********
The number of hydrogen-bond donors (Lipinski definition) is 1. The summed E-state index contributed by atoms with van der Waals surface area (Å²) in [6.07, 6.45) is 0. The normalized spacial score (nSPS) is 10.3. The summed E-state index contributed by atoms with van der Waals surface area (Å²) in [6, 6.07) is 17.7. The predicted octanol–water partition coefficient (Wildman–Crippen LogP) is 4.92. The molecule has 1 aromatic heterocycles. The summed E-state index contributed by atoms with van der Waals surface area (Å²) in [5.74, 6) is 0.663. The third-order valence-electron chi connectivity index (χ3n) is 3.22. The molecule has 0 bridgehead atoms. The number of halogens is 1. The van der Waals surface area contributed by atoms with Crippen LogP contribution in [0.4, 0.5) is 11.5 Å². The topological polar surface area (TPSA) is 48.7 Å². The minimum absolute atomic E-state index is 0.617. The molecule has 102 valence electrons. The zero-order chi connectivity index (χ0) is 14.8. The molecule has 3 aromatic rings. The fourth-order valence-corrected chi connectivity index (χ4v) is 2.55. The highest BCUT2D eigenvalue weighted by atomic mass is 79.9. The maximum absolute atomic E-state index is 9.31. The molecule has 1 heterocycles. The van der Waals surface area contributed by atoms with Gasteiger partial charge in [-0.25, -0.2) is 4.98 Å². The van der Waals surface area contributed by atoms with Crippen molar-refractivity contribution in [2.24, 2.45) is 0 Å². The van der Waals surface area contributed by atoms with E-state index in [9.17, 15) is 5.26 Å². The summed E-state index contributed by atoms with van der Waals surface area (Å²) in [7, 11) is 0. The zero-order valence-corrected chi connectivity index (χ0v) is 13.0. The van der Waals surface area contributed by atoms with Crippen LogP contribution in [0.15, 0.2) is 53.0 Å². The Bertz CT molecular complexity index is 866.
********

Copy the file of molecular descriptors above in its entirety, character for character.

The number of hydrogen-bond donors (Lipinski definition) is 1. The summed E-state index contributed by atoms with van der Waals surface area (Å²) in [6.07, 6.45) is 0. The normalized spacial score (nSPS) is 10.3. The summed E-state index contributed by atoms with van der Waals surface area (Å²) in [6, 6.07) is 17.7. The predicted octanol–water partition coefficient (Wildman–Crippen LogP) is 4.92. The molecule has 1 aromatic heterocycles. The summed E-state index contributed by atoms with van der Waals surface area (Å²) in [5.74, 6) is 0.663. The third-order valence-electron chi connectivity index (χ3n) is 3.22. The molecule has 0 bridgehead atoms. The number of halogens is 1. The van der Waals surface area contributed by atoms with Crippen LogP contribution in [0.4, 0.5) is 11.5 Å². The topological polar surface area (TPSA) is 48.7 Å². The minimum absolute atomic E-state index is 0.617. The molecule has 102 valence electrons. The zero-order chi connectivity index (χ0) is 14.8. The molecule has 3 aromatic rings. The fourth-order valence-corrected chi connectivity index (χ4v) is 2.55. The highest BCUT2D eigenvalue weighted by atomic mass is 79.9. The maximum absolute atomic E-state index is 9.31. The molecule has 1 heterocycles. The van der Waals surface area contributed by atoms with Gasteiger partial charge in [-0.25, -0.2) is 4.98 Å². The van der Waals surface area contributed by atoms with Crippen molar-refractivity contribution in [2.24, 2.45) is 0 Å². The van der Waals surface area contributed by atoms with E-state index in [9.17, 15) is 5.26 Å². The summed E-state index contributed by atoms with van der Waals surface area (Å²) in [7, 11) is 0. The zero-order valence-corrected chi connectivity index (χ0v) is 13.0. The van der Waals surface area contributed by atoms with Crippen LogP contribution in [0.15, 0.2) is 53.0 Å². The Bertz CT molecular complexity index is 866.